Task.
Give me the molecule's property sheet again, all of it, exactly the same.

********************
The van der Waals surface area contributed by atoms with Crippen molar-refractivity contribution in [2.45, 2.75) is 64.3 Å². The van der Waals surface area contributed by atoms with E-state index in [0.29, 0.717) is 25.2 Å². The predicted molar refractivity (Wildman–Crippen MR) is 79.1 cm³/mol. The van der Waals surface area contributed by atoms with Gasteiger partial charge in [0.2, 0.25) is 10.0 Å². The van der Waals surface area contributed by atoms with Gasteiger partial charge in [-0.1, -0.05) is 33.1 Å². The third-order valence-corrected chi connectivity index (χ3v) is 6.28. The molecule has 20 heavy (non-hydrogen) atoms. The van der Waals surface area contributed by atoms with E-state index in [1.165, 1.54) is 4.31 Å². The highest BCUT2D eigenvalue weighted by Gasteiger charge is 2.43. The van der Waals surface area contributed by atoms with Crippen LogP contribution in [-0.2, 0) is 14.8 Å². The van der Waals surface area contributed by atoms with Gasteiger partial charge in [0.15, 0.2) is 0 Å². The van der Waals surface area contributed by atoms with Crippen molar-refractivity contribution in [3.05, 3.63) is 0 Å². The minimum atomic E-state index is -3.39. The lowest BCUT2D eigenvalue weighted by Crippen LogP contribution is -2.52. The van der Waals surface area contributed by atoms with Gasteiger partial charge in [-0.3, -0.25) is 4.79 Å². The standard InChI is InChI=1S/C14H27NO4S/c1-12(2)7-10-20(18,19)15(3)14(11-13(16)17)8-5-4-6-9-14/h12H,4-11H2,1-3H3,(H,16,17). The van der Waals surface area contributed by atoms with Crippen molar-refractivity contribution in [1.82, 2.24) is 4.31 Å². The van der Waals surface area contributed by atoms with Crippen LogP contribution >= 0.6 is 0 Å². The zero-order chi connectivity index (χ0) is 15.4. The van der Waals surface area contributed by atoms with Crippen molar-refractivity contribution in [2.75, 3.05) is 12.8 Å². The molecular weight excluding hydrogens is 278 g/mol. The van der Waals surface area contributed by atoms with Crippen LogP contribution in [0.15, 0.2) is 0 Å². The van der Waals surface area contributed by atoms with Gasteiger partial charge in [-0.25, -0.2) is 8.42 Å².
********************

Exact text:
The van der Waals surface area contributed by atoms with Crippen molar-refractivity contribution in [2.45, 2.75) is 64.3 Å². The van der Waals surface area contributed by atoms with E-state index in [0.29, 0.717) is 25.2 Å². The predicted molar refractivity (Wildman–Crippen MR) is 79.1 cm³/mol. The van der Waals surface area contributed by atoms with Gasteiger partial charge in [0.2, 0.25) is 10.0 Å². The van der Waals surface area contributed by atoms with Gasteiger partial charge in [-0.1, -0.05) is 33.1 Å². The third-order valence-corrected chi connectivity index (χ3v) is 6.28. The molecule has 20 heavy (non-hydrogen) atoms. The van der Waals surface area contributed by atoms with E-state index in [1.165, 1.54) is 4.31 Å². The highest BCUT2D eigenvalue weighted by Gasteiger charge is 2.43. The van der Waals surface area contributed by atoms with Crippen LogP contribution in [-0.2, 0) is 14.8 Å². The van der Waals surface area contributed by atoms with Gasteiger partial charge in [0.15, 0.2) is 0 Å². The van der Waals surface area contributed by atoms with Crippen molar-refractivity contribution in [3.05, 3.63) is 0 Å². The minimum atomic E-state index is -3.39. The lowest BCUT2D eigenvalue weighted by Crippen LogP contribution is -2.52. The van der Waals surface area contributed by atoms with Gasteiger partial charge in [-0.3, -0.25) is 4.79 Å². The standard InChI is InChI=1S/C14H27NO4S/c1-12(2)7-10-20(18,19)15(3)14(11-13(16)17)8-5-4-6-9-14/h12H,4-11H2,1-3H3,(H,16,17). The van der Waals surface area contributed by atoms with Crippen molar-refractivity contribution in [1.82, 2.24) is 4.31 Å². The van der Waals surface area contributed by atoms with Crippen LogP contribution >= 0.6 is 0 Å². The zero-order chi connectivity index (χ0) is 15.4. The van der Waals surface area contributed by atoms with Crippen molar-refractivity contribution in [2.75, 3.05) is 12.8 Å². The molecular weight excluding hydrogens is 278 g/mol. The van der Waals surface area contributed by atoms with Crippen LogP contribution in [0.15, 0.2) is 0 Å². The van der Waals surface area contributed by atoms with Gasteiger partial charge in [-0.25, -0.2) is 8.42 Å².